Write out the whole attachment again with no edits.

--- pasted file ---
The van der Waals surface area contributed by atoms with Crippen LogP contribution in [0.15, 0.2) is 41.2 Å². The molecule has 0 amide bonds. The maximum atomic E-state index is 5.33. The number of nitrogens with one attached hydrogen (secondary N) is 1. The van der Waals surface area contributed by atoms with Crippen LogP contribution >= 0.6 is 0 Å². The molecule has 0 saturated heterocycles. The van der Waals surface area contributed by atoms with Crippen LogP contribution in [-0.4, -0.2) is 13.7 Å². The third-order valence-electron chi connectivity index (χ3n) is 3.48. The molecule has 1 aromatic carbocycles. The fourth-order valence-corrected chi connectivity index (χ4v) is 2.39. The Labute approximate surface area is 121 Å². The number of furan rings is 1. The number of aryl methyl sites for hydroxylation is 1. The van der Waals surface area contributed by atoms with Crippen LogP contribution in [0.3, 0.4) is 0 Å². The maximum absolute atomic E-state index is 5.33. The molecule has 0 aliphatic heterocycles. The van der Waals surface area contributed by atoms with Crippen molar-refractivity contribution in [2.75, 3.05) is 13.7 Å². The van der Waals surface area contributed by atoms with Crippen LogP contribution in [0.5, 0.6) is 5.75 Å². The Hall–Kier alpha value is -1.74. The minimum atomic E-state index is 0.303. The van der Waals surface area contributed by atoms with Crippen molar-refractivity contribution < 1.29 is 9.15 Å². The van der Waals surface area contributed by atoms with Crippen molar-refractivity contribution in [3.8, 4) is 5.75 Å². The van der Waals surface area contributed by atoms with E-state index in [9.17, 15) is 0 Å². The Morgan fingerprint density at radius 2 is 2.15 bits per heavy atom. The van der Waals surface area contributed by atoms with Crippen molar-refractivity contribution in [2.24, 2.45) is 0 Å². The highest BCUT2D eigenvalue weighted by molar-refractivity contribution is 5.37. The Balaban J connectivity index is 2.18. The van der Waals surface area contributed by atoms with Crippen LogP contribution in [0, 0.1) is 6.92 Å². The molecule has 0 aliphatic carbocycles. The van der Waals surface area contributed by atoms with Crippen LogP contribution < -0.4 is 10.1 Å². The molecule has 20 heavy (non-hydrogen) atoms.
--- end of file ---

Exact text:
The van der Waals surface area contributed by atoms with Crippen LogP contribution in [0.15, 0.2) is 41.2 Å². The molecule has 0 amide bonds. The maximum atomic E-state index is 5.33. The number of nitrogens with one attached hydrogen (secondary N) is 1. The van der Waals surface area contributed by atoms with Crippen LogP contribution >= 0.6 is 0 Å². The molecule has 0 saturated heterocycles. The van der Waals surface area contributed by atoms with Crippen LogP contribution in [-0.4, -0.2) is 13.7 Å². The third-order valence-electron chi connectivity index (χ3n) is 3.48. The molecule has 1 aromatic carbocycles. The fourth-order valence-corrected chi connectivity index (χ4v) is 2.39. The Labute approximate surface area is 121 Å². The number of furan rings is 1. The number of aryl methyl sites for hydroxylation is 1. The van der Waals surface area contributed by atoms with Crippen LogP contribution in [0.3, 0.4) is 0 Å². The maximum absolute atomic E-state index is 5.33. The molecule has 0 aliphatic heterocycles. The van der Waals surface area contributed by atoms with Crippen molar-refractivity contribution in [2.75, 3.05) is 13.7 Å². The van der Waals surface area contributed by atoms with Crippen LogP contribution in [0.5, 0.6) is 5.75 Å². The Hall–Kier alpha value is -1.74. The minimum atomic E-state index is 0.303. The van der Waals surface area contributed by atoms with Crippen molar-refractivity contribution < 1.29 is 9.15 Å². The van der Waals surface area contributed by atoms with Crippen molar-refractivity contribution in [3.8, 4) is 5.75 Å². The van der Waals surface area contributed by atoms with E-state index in [9.17, 15) is 0 Å². The Morgan fingerprint density at radius 2 is 2.15 bits per heavy atom. The van der Waals surface area contributed by atoms with Crippen molar-refractivity contribution in [2.24, 2.45) is 0 Å². The highest BCUT2D eigenvalue weighted by molar-refractivity contribution is 5.37. The Balaban J connectivity index is 2.18. The van der Waals surface area contributed by atoms with Crippen LogP contribution in [0, 0.1) is 6.92 Å². The molecule has 0 aliphatic carbocycles. The van der Waals surface area contributed by atoms with Crippen LogP contribution < -0.4 is 10.1 Å². The molecule has 20 heavy (non-hydrogen) atoms.